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Richt turns over play calling duties to assistant
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    ATLANTA — A couple of days before Georgia Tech faced its state rival, coach Mark Richt went to one of his assistants with a bold idea.
    Hey, Mike Bobo, it’s time for you to start calling plays.
    Richt revealed Sunday that he let his quarterback coach handle the play-calling duties in a 15-12 victory over then-No. 16 Georgia Tech, including the decisive drive in which Matthew Stafford threw a 4-yard touchdown pass to Mohamed Massaquoi with 1:45 remaining.
    Bobo also will run the offense in the Bulldogs’ bowl game, then Richt will decide whether he wants to make the change permanent.
    ‘‘I thought he did a real nice job,’’ Richt said. ‘‘I just felt like it was the right thing to do at the time. I’ve been thinking about it for a while.’’
    Richt had been calling the plays since he took over as Georgia’s coach in 2001, keeping the role that he had as Florida State’s offensive coordinator.
    But, when the Bulldogs struggled during a stretch of four losses in five games, some fans complained that Richt was stretched too thin and wondered if he should turn over the offense to someone else.
    As it turned out, Richt had been thinking the same thing. He already let Bobo call plays in the two-minute drill, and decided that Saturday’s regular-season finale was the right time to turn everything over to the former Georgia quarterback.
    ‘‘I actually didn’t give him a whole lot of warning,’’ Richt said. ‘‘I told him on Thursday and the rest of the staff on Friday.’’
    Still, the timing of the move was rather curious — and not only because it came at the end of the season. In the previous game, with Richt calling the plays, Georgia piled up a season-high 446 yards in a 37-15 upset of Auburn, which was ranked No. 5 at the time.
    But Richt decided that it was the best time to make a change, certainly better than turning the offense over to Bobo when the Bulldogs were struggling.
    ‘‘I didn’t want to hand something over to him when everything was so hot,’’ Richt said. ‘‘Quite frankly, if we had lost this game, I never would have even mentioned that Mike called the plays. I want to take care of my coaches.’’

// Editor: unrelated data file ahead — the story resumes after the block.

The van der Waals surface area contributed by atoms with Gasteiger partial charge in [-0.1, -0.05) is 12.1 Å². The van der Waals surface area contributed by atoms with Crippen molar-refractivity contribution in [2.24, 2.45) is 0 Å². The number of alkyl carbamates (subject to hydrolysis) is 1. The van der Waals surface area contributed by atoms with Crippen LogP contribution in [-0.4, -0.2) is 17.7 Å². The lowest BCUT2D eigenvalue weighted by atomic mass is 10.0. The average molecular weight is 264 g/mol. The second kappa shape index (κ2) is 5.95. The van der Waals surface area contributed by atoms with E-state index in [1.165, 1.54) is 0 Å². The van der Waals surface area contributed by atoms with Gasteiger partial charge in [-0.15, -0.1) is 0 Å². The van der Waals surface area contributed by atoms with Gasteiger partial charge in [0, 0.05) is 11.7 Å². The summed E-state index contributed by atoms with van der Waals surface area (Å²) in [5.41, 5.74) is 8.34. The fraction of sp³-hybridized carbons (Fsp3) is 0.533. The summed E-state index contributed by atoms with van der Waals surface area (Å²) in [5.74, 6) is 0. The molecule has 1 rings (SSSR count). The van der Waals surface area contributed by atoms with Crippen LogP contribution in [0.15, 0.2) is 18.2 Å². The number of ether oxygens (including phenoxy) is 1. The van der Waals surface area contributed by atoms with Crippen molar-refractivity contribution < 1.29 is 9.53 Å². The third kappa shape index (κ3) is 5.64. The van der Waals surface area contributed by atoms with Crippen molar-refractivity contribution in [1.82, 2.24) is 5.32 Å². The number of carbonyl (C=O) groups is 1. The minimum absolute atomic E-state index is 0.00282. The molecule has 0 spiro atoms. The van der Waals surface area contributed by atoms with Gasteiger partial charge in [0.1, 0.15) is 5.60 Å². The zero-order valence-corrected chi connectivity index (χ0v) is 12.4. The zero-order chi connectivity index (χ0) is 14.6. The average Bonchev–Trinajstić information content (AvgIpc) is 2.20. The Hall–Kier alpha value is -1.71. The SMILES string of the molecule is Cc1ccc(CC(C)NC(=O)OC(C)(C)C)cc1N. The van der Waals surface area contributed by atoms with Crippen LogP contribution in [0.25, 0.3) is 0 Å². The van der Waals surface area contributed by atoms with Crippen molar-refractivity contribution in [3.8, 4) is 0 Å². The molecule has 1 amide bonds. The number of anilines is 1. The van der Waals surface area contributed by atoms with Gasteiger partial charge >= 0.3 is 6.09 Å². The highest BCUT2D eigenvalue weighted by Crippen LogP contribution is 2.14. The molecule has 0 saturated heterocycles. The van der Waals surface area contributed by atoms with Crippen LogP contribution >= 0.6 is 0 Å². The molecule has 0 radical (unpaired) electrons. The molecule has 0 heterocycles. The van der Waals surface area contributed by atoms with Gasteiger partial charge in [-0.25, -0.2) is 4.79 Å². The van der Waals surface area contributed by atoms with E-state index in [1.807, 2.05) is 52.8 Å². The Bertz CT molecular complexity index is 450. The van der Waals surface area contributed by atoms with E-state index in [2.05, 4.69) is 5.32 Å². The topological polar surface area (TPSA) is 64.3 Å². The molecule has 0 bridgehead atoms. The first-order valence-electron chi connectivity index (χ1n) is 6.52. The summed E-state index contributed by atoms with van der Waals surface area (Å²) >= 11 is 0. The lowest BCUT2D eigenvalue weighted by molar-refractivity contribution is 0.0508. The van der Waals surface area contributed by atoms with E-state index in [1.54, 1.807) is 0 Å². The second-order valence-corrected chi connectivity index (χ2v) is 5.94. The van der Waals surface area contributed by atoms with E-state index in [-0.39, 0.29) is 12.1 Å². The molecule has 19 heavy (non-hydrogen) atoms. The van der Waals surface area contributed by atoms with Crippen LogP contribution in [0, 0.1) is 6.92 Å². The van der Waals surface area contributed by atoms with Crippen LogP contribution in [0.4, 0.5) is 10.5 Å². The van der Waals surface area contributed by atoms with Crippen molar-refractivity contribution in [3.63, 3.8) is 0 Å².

Richt first considered making the change after last season, but couldn’t bring himself to follow through. After all, the Bulldogs were coming off a Southeastern Conference championship and their fourth straight season in which they had at least 10 wins and finished in the Top 10.
    ‘‘Quite frankly, I came to the conclusion that I should do it,’’ Richt said. ‘‘But I kind of rationalized my way out of it. I just decided to go with the status quo. My gosh, we had just won 44 games in four years. I wasn’t sure if it was the right thing to do. Until I had peace about it, I wasn’t going to do it.’’
    The deeply religious Richt said he finally felt comfortable making the move.
    ‘‘I pray every morning and I try to listen to what God has to say to me,’’ he said. ‘‘It just kind of hit me in the heart that it was something I needed to do.’’
    The 32-year-old Bobo played for the Bulldogs from 1994-97. He started at quarterback his final two seasons, setting a school record when he completed 19 straight passes in his final college game, a 33-6 victory over Wisconsin in the Outback Bowl.
    He spent the next two years as an administrative assistant and graduate assistant for the Bulldogs, then joined the staff at Division I-AA Jacksonville State. He returned to Georgia one year later when Richt was hired as head coach and has been part of two SEC titles.
    Richt pointed out that Bobo is following the same path as his boss, who gradually took over the play-calling role at Florida State while working for Bobby Bowden.
    During Saturday’s game, Richt said he made a ‘‘couple of little suggestions between series’’ but never meddled in Bobo’s calls. That allowed the head coach to spend more time on other things.
    ‘‘It was strange for me,’’ Richt said. ‘‘I had a little bit more time to keep an eye on what was happening when the defense was on the field. ... I was able to talk with the players between series, get a little closer to the official’s ear every once in a while if I thought we were getting held or something like that.’’
    Richt hopes the change will have other benefits.
    ‘‘I want to be a better head coach,’’ he said. ‘‘I think this could possibly help me do that. I’ve been able to manage it pretty well, but I can definitely see the value of having a guy where that’s all he has to think about. He’s not going to get disrupted by a speaking engagement or by a crisis, the kind of responsibilities a head coach might have.’’